What does the microinteraction do? If we want it to be intuitive, it needs to do what the user expects. Those expectations also come from the user’s current knowledge.
In many phone apps, the pull-to-refresh microinteraction bounces back into place immediately. If the refreshed data updates right away, the user is happy. That’s what they expected.
But what happens if nothing changes? Does that mean the operation didn’t work? (Maybe the user thinks they haven’t pulled it down far enough?) Or is the server just slow in responding?
Some designs use an animated busy indicator (such as a spinner) to indicate the app is still retrieving data. Some don’t snap back until the server has responded, floating open to indicate data is on its way. In some cases, a text message appears to say “Checking for updates…” or something similar.
Well-designed microinteractions provide the user with sensible feedback. It feeds into their existing expectations, even if it presents it in a way they’ve never seen before. This is the basis of a mental model: cause and effect. The user’s action produced the expected outcome.
Embedded in most microinteraction designs are words. Take an online banking app, for example. At some point, a user may need to cancel an automatic payment. Because this is a serious operation, the system needs to verify with the user that the automatic payment is about to disappear forever. That verification is another type of microinteraction-one that needs to be intuitive.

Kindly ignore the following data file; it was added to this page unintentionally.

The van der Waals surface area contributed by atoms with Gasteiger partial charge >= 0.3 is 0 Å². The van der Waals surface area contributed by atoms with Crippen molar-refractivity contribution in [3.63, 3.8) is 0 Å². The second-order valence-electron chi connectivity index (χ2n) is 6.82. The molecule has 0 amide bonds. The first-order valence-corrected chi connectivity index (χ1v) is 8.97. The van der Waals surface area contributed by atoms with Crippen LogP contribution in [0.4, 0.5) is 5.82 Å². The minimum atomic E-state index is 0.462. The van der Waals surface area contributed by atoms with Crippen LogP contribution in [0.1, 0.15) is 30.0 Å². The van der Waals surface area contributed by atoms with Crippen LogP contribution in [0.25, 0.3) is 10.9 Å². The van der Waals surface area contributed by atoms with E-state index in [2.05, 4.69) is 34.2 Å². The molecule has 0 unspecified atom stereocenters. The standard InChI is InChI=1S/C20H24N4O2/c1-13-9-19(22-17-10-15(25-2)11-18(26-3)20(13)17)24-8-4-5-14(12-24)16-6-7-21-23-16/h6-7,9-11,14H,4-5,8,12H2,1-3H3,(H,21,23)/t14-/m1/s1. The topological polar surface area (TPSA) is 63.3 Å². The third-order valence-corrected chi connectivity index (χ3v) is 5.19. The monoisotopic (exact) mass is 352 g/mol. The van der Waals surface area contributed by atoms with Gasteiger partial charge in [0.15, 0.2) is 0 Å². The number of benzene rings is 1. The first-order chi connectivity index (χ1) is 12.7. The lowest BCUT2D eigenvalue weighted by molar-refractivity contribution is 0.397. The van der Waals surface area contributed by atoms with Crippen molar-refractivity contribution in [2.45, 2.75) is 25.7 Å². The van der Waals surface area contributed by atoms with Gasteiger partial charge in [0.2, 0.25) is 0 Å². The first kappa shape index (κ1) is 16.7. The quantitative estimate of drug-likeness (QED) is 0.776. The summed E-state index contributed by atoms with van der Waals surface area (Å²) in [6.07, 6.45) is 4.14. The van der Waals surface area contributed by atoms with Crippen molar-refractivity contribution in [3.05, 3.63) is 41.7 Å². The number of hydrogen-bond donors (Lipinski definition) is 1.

A poorly designed verification microinteraction might ask the question using the standard OK and CANCEL buttons. But what does CANCEL mean when we’re verifying a cancellation? Does CANCEL eliminate the automatic payment or does it cancel the cancellation?
A better designed verification microinteraction could use clearer language to help the user understand their options. Buttons with improved microcopy might use full sentences like “Yes, go ahead and cancel the payment.”
Designing Intuitive Microinteractions
At the core of any interactive experience are dozens of microinteractions-the little details that make that design work. Using our understanding of building intuitive designs, we can focus our efforts on making the right choices to help our users know what to do, how to do it, and what to expect.